UPDATED: A memorial service will be held at 6 p.m. Monday, Feb. 23, and the funeral at 11 a.m. Tuesday, Feb. 24. Both events will be held at Mt. Herman AME Church, 17800 NW 25th Ave., Miami.
Georgia Ayers stood only five feet, five inches, but in the Miami community, she towered like a giant.
Ayers, who founded the Alternative Program with Miami-Dade Circuit Judge Tom Petersen to help thousands of first-time offenders find a second chance, died Tuesday morning at her home in unincorporated north central Miami-Dade. She was 86.
“Georgia was a champion’s champion,” said Kenneth Kilpatrick, board chairman of the Alternative Program. “Her impact has spanned many generations.”
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The Alternative Program that Ayers and Petersen created in 1982 has worked with the court system to offer an alternative to jail time for people charged with felonies or nonviolent crimes. Her client list swelled to 1,500 names at any given time. She helped thousands over the years find employment and further their education. The two were still working together this week to find a new location in Miami for the program.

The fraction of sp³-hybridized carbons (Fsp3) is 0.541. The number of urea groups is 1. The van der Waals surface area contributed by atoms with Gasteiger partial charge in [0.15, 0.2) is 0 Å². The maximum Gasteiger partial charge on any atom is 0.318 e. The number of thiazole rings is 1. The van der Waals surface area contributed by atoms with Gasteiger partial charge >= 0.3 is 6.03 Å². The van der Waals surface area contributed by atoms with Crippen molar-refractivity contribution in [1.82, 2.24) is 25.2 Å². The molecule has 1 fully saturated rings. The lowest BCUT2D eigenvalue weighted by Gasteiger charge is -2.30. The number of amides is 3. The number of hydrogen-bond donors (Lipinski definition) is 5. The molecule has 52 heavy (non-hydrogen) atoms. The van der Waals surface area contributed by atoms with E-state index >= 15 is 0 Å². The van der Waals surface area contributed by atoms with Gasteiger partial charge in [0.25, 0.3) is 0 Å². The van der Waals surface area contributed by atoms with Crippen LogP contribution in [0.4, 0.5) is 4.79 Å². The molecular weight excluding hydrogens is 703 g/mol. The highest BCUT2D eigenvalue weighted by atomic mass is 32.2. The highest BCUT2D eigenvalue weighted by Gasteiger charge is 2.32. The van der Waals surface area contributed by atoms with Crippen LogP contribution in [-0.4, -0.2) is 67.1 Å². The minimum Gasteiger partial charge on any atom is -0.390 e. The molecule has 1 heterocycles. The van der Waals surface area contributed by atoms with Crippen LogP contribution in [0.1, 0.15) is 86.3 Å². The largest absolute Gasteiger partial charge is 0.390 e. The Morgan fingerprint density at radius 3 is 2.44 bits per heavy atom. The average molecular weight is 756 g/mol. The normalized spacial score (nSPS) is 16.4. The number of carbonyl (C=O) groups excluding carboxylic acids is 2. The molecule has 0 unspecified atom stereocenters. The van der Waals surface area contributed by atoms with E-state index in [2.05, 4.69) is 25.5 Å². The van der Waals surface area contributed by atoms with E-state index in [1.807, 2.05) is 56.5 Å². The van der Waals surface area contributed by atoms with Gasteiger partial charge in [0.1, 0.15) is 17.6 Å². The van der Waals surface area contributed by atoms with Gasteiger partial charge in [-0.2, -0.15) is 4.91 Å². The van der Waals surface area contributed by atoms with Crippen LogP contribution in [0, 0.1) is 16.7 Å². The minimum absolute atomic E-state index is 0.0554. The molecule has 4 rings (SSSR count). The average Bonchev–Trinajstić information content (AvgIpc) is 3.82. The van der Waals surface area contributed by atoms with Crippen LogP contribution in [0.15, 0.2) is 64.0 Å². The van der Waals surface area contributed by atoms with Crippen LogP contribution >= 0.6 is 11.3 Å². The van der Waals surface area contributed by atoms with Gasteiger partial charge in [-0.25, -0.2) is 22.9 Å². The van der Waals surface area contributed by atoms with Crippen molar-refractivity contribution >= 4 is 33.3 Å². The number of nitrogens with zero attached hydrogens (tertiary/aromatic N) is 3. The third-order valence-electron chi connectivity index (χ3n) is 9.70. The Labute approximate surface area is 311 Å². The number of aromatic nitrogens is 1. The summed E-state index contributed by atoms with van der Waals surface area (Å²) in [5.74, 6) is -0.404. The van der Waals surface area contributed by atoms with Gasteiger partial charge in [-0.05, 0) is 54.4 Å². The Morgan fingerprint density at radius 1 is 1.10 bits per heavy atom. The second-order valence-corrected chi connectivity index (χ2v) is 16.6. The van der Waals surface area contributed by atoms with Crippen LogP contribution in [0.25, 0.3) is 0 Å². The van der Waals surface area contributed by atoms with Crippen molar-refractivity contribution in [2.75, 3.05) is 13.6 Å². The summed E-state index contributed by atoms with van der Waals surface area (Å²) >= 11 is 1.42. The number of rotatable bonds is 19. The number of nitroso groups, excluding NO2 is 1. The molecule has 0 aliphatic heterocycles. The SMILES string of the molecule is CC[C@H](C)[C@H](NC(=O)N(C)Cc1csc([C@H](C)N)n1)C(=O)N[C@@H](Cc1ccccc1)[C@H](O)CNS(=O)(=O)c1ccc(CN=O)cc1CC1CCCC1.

“When I think of the very most energetic souls for social justice and progress in our community, I always think of Georgia,” said David Lawrence Jr., a nationally known early childhood advocate and a former Miami Herald publisher. “In the pursuit of what is right and fair, she would face down anybody!”
For many, reaching 80 would be a time to slow down. Not for Ayers, who also co-founded the area’s Daily Bread Food Bank.
Hitting her 80s was just a speed bump. Her passion — and commanding presence — burned with fierce intensity. She didn’t resign as executive director of The Alternative Program until two weeks before her 86th birthday.
“We will move this program forward in her honor. We are looking at ways to expand what Georgia had started. That’s what she asked me to do before she passed,” Kilpatrick said.
“She always worked to befriend and be allied with the police department, the prosecutor’s office and everyone else. Not everyone could do that but that was a skill she had. When Georgia Ayers walked into a meeting everyone paid attention,” said Petersen, now a senior judge.
Miami Police Maj. Delrish Moss was a young homicide detective in the 1990s when he first came across the force known as Ayers.
“The first time I met her I was on the scene of a police-involved shooting,” he recalled Tuesday. “She had with her a group of young men, all of whom I’d put in jail before. And all of them were not only at her beck and call, but she was like their mother. She had transformed these guys into respectful, standup citizens. And how she did that can only be described as a feat of magic because these were guys who were hardened criminals. To see that impact made me take notice of this woman.”